Paul, a servant of Jesus Christ, called to be an apostle, set apart for the gospel of God, which he promised beforehand through his prophets in the holy scriptures, the gospel concerning his Son, who was descended from David according to the flesh and was declared to be Son of God with power according to the spirit of holiness by resurrection from the dead, Jesus Christ our Lord, through whom we have received grace and apostleship to bring about the obedience of faith among all the Gentiles for the sake of his name, including yourselves who are called to belong to Jesus Christ, To all God’s beloved in Rome, who are called to be saints: Grace to you and peace from God our Father and the Lord Jesus Christ.
First, I thank my God through Jesus Christ for all of you, because your faith is proclaimed throughout the world. For God, whom I serve with my spirit by announcing the gospel of his Son, is my witness that without ceasing I remember you always in my prayers, asking that by God’s will I may somehow at last succeed in coming to you. For I am longing to see you so that I may share with you some spiritual gift to strengthen you — or rather so that we may be mutually encouraged by each other’s faith, both yours and mine. I want you to know, brothers and sisters, that I have often intended to come to you (but thus far have been prevented), in order that I may reap some harvest among you as I have among the rest of the Gentiles. I am a debtor both to Greeks and to barbarians, both to the wise and to the foolish — hence my eagerness to proclaim the gospel to you also who are in Rome.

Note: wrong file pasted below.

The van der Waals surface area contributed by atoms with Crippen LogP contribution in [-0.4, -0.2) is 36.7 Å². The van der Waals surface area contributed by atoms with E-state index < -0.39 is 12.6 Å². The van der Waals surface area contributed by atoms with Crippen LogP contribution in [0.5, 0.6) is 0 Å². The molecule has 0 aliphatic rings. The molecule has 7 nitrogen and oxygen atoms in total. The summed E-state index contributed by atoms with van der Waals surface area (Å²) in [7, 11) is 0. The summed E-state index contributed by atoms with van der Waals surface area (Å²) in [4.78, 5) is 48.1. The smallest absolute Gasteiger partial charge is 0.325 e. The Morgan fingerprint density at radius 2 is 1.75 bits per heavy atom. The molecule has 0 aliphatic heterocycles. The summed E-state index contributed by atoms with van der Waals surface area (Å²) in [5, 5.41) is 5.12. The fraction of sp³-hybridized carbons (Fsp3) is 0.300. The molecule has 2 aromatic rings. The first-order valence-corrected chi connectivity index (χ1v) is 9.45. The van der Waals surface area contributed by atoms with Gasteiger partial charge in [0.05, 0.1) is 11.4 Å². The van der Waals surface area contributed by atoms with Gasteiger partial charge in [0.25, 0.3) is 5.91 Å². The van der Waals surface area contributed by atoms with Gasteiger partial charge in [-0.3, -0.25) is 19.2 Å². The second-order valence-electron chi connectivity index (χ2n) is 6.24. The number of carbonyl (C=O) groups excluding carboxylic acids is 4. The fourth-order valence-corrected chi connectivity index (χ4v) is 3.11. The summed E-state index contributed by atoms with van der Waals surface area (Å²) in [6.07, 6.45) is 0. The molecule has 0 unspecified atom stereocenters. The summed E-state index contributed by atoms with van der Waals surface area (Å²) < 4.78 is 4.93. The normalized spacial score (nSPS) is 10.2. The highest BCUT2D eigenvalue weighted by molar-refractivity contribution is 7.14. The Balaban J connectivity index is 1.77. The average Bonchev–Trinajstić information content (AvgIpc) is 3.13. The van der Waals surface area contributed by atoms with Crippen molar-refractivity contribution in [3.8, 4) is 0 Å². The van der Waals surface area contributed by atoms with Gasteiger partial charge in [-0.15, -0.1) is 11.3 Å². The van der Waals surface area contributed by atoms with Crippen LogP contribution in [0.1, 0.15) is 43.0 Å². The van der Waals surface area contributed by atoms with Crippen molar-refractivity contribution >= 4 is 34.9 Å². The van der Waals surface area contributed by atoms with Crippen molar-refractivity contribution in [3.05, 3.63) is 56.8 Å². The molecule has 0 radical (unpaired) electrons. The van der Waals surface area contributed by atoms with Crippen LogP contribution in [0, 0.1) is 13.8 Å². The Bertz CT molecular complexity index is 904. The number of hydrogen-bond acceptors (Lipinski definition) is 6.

This is the beginning of a long letter. By its end, Tertius, who wrote while Paul dictated, must have had an aching wrist.
As an apostle writing to fellow Christians in a city he had never visited, Paul yearns to share his story. He wants to set out for them the content of his experiences and beliefs. He needs to inform them about why he is coming to Rome, and reassure them he isn’t a threat. He might even take the opportunity to offer advice about challenges they face, living as they do in the Empire’s capital city. A short note will not suffice to do all of that.
Still, it helps to get the highlights in early so that people know what this letter (and your faith) is all about:
· The gospel (good news) of God · Concerning Jesus Christ · God’s ‘Son’ · Risen from the dead · Our ‘Lord’ · For everyone · Yes, including all of you, where you live
Perhaps, as we read for ourselves, and as Paul expands on this in his letter, we will experience him sharing a spiritual gift that strengthens us. And if we in turn share that, then we might also be mutually encouraged by each other’s faith.
So read for yourself. Read carefully. Read hopefully.
Good News God, Thank you for Jesus Christ, your Son, my Lord. Thank you for those who share their experiences of your good news. Help me to listen carefully, share generously, and be encouraged through the faith of others. Amen.
The Revd Dr Trevor Jamison, Minister, Saint Columba;s United Reformed Church, North Shields